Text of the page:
After three hours of winding through serpentine roads with views of sheep- and cattle-studded mountains to the left and the rugged coastline on the right, I arrive at Su Barchile in the medieval village of Orosei. The doors to the tiny hotel and restaurant burst open. The aromas of garlic and roasting meat and another mass of concerned people envelops me. “Bene!” My luggage disappears. “Prego!” Kisses smother my cheeks. “Bella!” My fingers wrap around a glass of wine. A plate of cheese, figs, and bread appears. My love fest with Sardinia begins.

If you know anything about Sardinia, you probably learned it from People. Every summer the magazine runs photos of rich and famous stars like Cindy Crawford, Harrison Ford, and Denzel Washington yachting on the turquoise waters and frolicking in the opulent jet-set playground developed by Prince Karim Aga Khan around Porto Cervo on the Costa Smeralda. He spent billions to create a strip of luxury hotels, villas, restaurants, and high-end boutiques.

But between the Gucci and Prada-centric northern shore and the southern capital of Cagliari, with its fortresses and ancient rock-cut tombs, lies a unique country rich with a 3,000-year history of flora, fauna, and food.

The Sardinian table shows a passion for local ingredients. Traditional preparations are peasant-style, and while at its root the cuisine is Italian, there are strong Spanish accents. Unlike American cooking, Sardinians aren’t wasteful: kitchens traditionally whip up spleen pâtés, tripe sandwiches, and sanguinaccio, a black pudding made of pig’s blood, grapes, sugar, and fennel. Technique is secondary; Sardinians cook from the heart. When you eat in Sardinia, you taste the soil, sea, and flavors of an ancient civilization.

Efisio cooks in his sister’s kitchen surrounded by family.

The island, with five distinct climates and geographical regions, is self-sufficient. Wild game, lamb, and goat come from the mountains, while the forests are scented with strawberry and myrtle trees. Berries from the latter are distilled into Mirto, a potently fragrant digestivo. Luscious fruits (figs and plums) and vegetables (artichokes and wild asparagus) grow in the fertile farmlands. Exotic clams, mussels, and squid are harvested from the Mediterranean, while freshwater fish are caught in the rivers. More than 3 million sheep patrol the island, hence the abundance of pecorino cheese made from ewe’s milk. Grapes grow everywhere; Sardinia’s winemaking dates back to ancient times. You’re nobody without your own pig—suckling pig spit-roasted over a fire is a must for any celebration. And you can’t walk 10 feet in any direction without finding shelter in the shade of an olive tree. The olive oil from Sardinia is some of the best in the world.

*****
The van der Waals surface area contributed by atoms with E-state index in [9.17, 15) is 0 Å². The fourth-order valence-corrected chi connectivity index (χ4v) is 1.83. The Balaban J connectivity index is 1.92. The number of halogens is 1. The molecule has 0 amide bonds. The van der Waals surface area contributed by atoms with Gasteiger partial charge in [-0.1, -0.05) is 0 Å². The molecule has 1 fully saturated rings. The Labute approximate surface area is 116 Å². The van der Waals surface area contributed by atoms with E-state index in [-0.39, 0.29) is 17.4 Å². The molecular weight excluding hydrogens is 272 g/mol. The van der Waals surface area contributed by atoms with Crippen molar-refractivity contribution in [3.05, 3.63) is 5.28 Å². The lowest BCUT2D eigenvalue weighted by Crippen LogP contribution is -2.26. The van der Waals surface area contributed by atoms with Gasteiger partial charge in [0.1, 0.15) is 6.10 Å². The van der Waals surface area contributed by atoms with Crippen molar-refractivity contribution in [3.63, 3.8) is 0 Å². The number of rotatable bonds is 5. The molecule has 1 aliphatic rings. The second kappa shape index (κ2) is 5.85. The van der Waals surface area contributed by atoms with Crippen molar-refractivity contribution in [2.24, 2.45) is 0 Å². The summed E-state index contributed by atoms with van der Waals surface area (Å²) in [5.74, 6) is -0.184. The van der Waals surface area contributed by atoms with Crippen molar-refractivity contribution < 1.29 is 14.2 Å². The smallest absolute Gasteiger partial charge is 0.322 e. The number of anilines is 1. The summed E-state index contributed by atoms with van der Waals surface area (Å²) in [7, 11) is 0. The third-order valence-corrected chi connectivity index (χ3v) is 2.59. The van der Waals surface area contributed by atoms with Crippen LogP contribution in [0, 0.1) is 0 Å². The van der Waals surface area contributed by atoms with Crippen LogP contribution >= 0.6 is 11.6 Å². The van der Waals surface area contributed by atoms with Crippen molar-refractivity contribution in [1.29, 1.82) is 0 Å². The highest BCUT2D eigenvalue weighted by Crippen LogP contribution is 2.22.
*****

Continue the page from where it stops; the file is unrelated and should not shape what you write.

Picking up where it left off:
The restaurant at Su Barchile is a microcosm of Sardinia. All of the ingredients served in the restaurant are produced by the family and have been for five generations. Francesco and Efisio’s grandfather was a merchant who loaded an ox-driven cart with homemade olive oil, artichokes, olives, and figs and traveled from town to town, bartering for soap, cork, cheese, or whatever else they needed. The basement of the three-story hotel-restaurant was once used to store cheese, and chickens roamed freely outside.

ANCIENT TREASURES: Simple peasant-style dishes like teardrop pasta with lamb and aged pecorino are at the heart of Sardinian cuisine.

After-school chores for Francesco and Efisio included making salami with their uncle or picking artichokes, tomatoes, olives, and grapes from one of the family’s garden plots. When Aunt Maria opened the restaurant in 1976, she called the brothers into her kitchen, where they learned to make pasta, plum jelly, and cheese. It was a big undertaking when the family started cooking for the public, but for the Farris brothers, it was just a natural progression of their small-town life to work there. “I didn’t do all that to become a chef,” says Efisio. “It was never a job; it was just how we grew up. Cooking is embedded in my genetics.”

IT IS 3 O’CLOCK ON A THURSDAY AFTERNOON IN MID-APRIL. Francesco, Efisio, and Efisio’s wife Lori are sitting down to a late lunch at Arcodoro & Pomodoro on Routh Street. They are excited about the new line of gourmet products they are producing and exporting from Sardinia. “We’ve come a long way,” Francesco says. “Finally we have customers who really know the difference between Italian and Sardinian food. We’ve really had to educate them.”